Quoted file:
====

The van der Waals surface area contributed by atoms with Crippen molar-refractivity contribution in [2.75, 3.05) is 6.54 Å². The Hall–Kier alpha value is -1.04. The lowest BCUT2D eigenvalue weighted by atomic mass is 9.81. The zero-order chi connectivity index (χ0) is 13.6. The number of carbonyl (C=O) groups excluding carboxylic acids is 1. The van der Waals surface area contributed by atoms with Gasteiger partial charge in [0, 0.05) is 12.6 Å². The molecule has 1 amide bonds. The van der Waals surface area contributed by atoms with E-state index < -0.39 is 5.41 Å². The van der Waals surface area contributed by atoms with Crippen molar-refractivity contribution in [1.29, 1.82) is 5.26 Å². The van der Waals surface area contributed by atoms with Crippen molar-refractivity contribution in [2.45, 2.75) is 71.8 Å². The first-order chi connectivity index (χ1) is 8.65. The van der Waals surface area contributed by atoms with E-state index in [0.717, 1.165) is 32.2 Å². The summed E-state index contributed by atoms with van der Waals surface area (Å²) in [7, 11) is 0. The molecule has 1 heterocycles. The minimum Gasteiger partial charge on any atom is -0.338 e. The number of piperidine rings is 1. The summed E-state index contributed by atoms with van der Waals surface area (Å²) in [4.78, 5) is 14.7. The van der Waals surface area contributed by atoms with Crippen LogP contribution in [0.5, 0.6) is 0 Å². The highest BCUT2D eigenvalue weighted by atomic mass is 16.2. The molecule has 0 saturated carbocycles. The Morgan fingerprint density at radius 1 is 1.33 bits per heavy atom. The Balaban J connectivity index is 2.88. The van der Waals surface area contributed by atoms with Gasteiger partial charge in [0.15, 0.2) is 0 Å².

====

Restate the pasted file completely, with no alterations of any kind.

The van der Waals surface area contributed by atoms with Crippen molar-refractivity contribution in [2.75, 3.05) is 6.54 Å². The Hall–Kier alpha value is -1.04. The lowest BCUT2D eigenvalue weighted by atomic mass is 9.81. The zero-order chi connectivity index (χ0) is 13.6. The number of carbonyl (C=O) groups excluding carboxylic acids is 1. The van der Waals surface area contributed by atoms with Gasteiger partial charge in [0, 0.05) is 12.6 Å². The molecule has 1 amide bonds. The van der Waals surface area contributed by atoms with E-state index < -0.39 is 5.41 Å². The van der Waals surface area contributed by atoms with Crippen molar-refractivity contribution in [1.29, 1.82) is 5.26 Å². The van der Waals surface area contributed by atoms with Crippen molar-refractivity contribution in [2.45, 2.75) is 71.8 Å². The first-order chi connectivity index (χ1) is 8.65. The van der Waals surface area contributed by atoms with E-state index in [0.717, 1.165) is 32.2 Å². The summed E-state index contributed by atoms with van der Waals surface area (Å²) in [7, 11) is 0. The molecule has 1 heterocycles. The minimum Gasteiger partial charge on any atom is -0.338 e. The number of piperidine rings is 1. The summed E-state index contributed by atoms with van der Waals surface area (Å²) in [4.78, 5) is 14.7. The van der Waals surface area contributed by atoms with Crippen LogP contribution in [0.5, 0.6) is 0 Å². The highest BCUT2D eigenvalue weighted by atomic mass is 16.2. The molecule has 0 saturated carbocycles. The Morgan fingerprint density at radius 1 is 1.33 bits per heavy atom. The Balaban J connectivity index is 2.88. The van der Waals surface area contributed by atoms with Gasteiger partial charge in [0.15, 0.2) is 0 Å².